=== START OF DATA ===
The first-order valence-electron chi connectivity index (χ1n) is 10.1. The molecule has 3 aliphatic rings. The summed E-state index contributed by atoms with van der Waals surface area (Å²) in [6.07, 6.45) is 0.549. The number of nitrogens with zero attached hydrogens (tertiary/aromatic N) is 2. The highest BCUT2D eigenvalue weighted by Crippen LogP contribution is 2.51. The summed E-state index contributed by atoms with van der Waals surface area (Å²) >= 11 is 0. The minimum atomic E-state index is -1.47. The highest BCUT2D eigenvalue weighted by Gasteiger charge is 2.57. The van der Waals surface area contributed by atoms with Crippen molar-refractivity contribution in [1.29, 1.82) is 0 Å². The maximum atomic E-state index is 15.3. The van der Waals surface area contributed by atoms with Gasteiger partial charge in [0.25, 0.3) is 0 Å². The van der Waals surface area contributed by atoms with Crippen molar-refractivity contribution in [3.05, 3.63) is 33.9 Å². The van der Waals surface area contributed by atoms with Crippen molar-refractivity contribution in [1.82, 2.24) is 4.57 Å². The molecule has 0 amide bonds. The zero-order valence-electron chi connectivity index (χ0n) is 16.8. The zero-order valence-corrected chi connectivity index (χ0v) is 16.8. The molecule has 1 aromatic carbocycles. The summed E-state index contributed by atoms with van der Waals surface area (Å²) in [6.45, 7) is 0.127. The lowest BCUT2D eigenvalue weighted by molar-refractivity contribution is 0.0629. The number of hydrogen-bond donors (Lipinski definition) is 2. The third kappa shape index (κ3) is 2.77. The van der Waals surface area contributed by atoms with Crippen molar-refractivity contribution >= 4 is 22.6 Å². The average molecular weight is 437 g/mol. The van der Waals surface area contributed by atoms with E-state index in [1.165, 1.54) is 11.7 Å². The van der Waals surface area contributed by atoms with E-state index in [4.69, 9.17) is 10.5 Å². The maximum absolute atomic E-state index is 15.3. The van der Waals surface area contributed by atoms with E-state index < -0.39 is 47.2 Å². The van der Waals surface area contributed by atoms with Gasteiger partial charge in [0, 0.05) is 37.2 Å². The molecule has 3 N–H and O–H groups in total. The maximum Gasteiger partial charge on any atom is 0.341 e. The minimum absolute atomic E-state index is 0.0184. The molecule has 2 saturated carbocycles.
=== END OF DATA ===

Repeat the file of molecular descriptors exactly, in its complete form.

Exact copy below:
The first-order valence-electron chi connectivity index (χ1n) is 10.1. The molecule has 3 aliphatic rings. The summed E-state index contributed by atoms with van der Waals surface area (Å²) in [6.07, 6.45) is 0.549. The number of nitrogens with zero attached hydrogens (tertiary/aromatic N) is 2. The highest BCUT2D eigenvalue weighted by Crippen LogP contribution is 2.51. The summed E-state index contributed by atoms with van der Waals surface area (Å²) >= 11 is 0. The minimum atomic E-state index is -1.47. The highest BCUT2D eigenvalue weighted by Gasteiger charge is 2.57. The van der Waals surface area contributed by atoms with Crippen molar-refractivity contribution in [1.29, 1.82) is 0 Å². The maximum atomic E-state index is 15.3. The van der Waals surface area contributed by atoms with Gasteiger partial charge in [0.25, 0.3) is 0 Å². The van der Waals surface area contributed by atoms with Crippen molar-refractivity contribution in [3.05, 3.63) is 33.9 Å². The van der Waals surface area contributed by atoms with Crippen molar-refractivity contribution in [1.82, 2.24) is 4.57 Å². The molecule has 0 amide bonds. The zero-order valence-electron chi connectivity index (χ0n) is 16.8. The zero-order valence-corrected chi connectivity index (χ0v) is 16.8. The molecule has 1 aromatic carbocycles. The summed E-state index contributed by atoms with van der Waals surface area (Å²) in [6.45, 7) is 0.127. The lowest BCUT2D eigenvalue weighted by molar-refractivity contribution is 0.0629. The number of hydrogen-bond donors (Lipinski definition) is 2. The third kappa shape index (κ3) is 2.77. The van der Waals surface area contributed by atoms with Crippen molar-refractivity contribution >= 4 is 22.6 Å². The average molecular weight is 437 g/mol. The van der Waals surface area contributed by atoms with E-state index in [1.165, 1.54) is 11.7 Å². The van der Waals surface area contributed by atoms with E-state index in [4.69, 9.17) is 10.5 Å². The maximum absolute atomic E-state index is 15.3. The van der Waals surface area contributed by atoms with E-state index < -0.39 is 47.2 Å². The van der Waals surface area contributed by atoms with Gasteiger partial charge in [0, 0.05) is 37.2 Å². The molecule has 3 N–H and O–H groups in total. The maximum Gasteiger partial charge on any atom is 0.341 e. The minimum absolute atomic E-state index is 0.0184. The molecule has 2 saturated carbocycles.